According to a McKinsey analysis of 40 of the biggest supermarkets in the world, 93% of their emissions are ‘scope 3’. These are indirect emissions outside of supermarkets’ direct control, which originate from, for example, agriculture, food processing, waste, and transport upstream. As the McKinsey report states: “One of the biggest challenges in decarbonizing grocery is the key role dairy and meat play in the Western diet, as these products account for almost half of all product-related scope 3 emissions.”

Meat consumption is going down in Europe as more meat eaters become flexitarians

Meat consumption in Northern Europe is decreasing, especially in countries with cheaper plant-based meat alternatives. German per capita meat consumption has been steadily declining since 2018, hitting a record low since reporting began in 1989. Germany has the second smallest price gap between plant-based and conventional meat in Europe, according to Sentient Media. Meat consumption is also going down in The Netherlands, where most plant-based meat products are cheaper than regular meat, according to ProVeg.

One key driver of this consumer trend is the rise of flexitarians, consumers actively looking to reduce their meat consumption. The latest European consumer poll by the University of Copenhagen, Ghent University and ProVeg published this month showed that more than half of Europeans reported to be eating less meat – up from 46% in 2021.  Health is the main factor influencing the decision to reduce the meat intake (47%).

In contrast with the US, two-thirds of Europeans who consume plant-based products regularly do it at home. And they primarily buy these plant-based products in supermarkets (60%).

Plant protein production, in general, uses a tiny fraction of land compared to animal meat production, thus drastically reducing deforestation and protecting biodiversity. Moreover, plant protein production uses a lot less water, causes less water and air pollution, eliminates the risks of antibiotic resistance and zoonotic pandemics and lowers public health burdens associated with red meat consumption [3].

  1. A combination of domestic meat consumption in countries of operation, country-level company market shares and the retail sector's role as sales channel for meat was used to assign meat volumes to the selected actors. It was considered that on average, the share of meat sold through retailers is lower than that of food in general as out-of-home consumption of meat tends to be higher. While the resulting volumes may over- or underestimate the actual sales, this method is the most feasible approach given the lack of first-hand data.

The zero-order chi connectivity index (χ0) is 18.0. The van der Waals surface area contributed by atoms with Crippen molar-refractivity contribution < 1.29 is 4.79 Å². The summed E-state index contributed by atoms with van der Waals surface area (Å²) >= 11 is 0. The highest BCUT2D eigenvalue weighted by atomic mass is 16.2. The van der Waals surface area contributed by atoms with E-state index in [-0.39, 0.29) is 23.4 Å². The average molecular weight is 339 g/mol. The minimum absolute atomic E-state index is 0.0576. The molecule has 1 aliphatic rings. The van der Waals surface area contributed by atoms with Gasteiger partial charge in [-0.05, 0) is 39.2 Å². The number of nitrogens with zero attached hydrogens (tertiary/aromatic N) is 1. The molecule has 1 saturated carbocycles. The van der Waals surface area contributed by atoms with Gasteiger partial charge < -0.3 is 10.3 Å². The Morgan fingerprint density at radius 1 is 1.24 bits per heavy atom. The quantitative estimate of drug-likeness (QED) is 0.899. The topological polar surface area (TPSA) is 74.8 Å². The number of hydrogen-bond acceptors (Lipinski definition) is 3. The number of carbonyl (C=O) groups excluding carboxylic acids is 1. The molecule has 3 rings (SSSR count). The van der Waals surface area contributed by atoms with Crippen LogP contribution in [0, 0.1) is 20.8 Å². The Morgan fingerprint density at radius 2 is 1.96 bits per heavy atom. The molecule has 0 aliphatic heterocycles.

2. Other key supermarket brands in the Ahold Delhaize group such as Stop & Shop and Giant in the US or Delhaize in Belgium have yet to set plant protein sales targets.

  3. WATER QUALITY: Interfaith Center on Corporate Responsibility (2022), 'Factory Farms and Water Pollution,' [Online] Available at: [https://www.iccr.org/our-issues/water-stewardship-and-sustainability/corporate-water-impacts/factory-farms-water].

  4. ANTIBIOTIC USE Van Boeckel et al. (2017), 'Reducing Antimicrobial Use in Food Animals,' Science, v.357 (6358).

  5. PANDEMIC RISKS Humane Society International (2020), 'The Connection between Animal Agriculture, Viral Zoonoses and Global Pandemics' (Washington DC: HSI). [Online] Available at: [https://blog.humanesociety.org/wp-content/uploads/2020/10/Animal-agriculture-viral-disease-and-pandemics-FINAL-4.pdf]. Tollefson, J. (2020), 'Why Deforestation and Extinctions Make Pandemics More Likely,' Nature, 7th August 2020. [Online] Available at: [https://www.nature.com/articles/d41586-020-02341-1].

  6. PUBLIC HEALTH BENEFITS OF TRANSITION Popkin, B. et al (2012), 'Global Nutrition Transition and the Pandemic of Obesity in Developing Countries,' Nutrition Review, v. 70(1), pp.3-21. Froggatt, A. and Wellesley, L (2019), 'Meat Analogues: Considerations for the EU,' (London: Chatham House).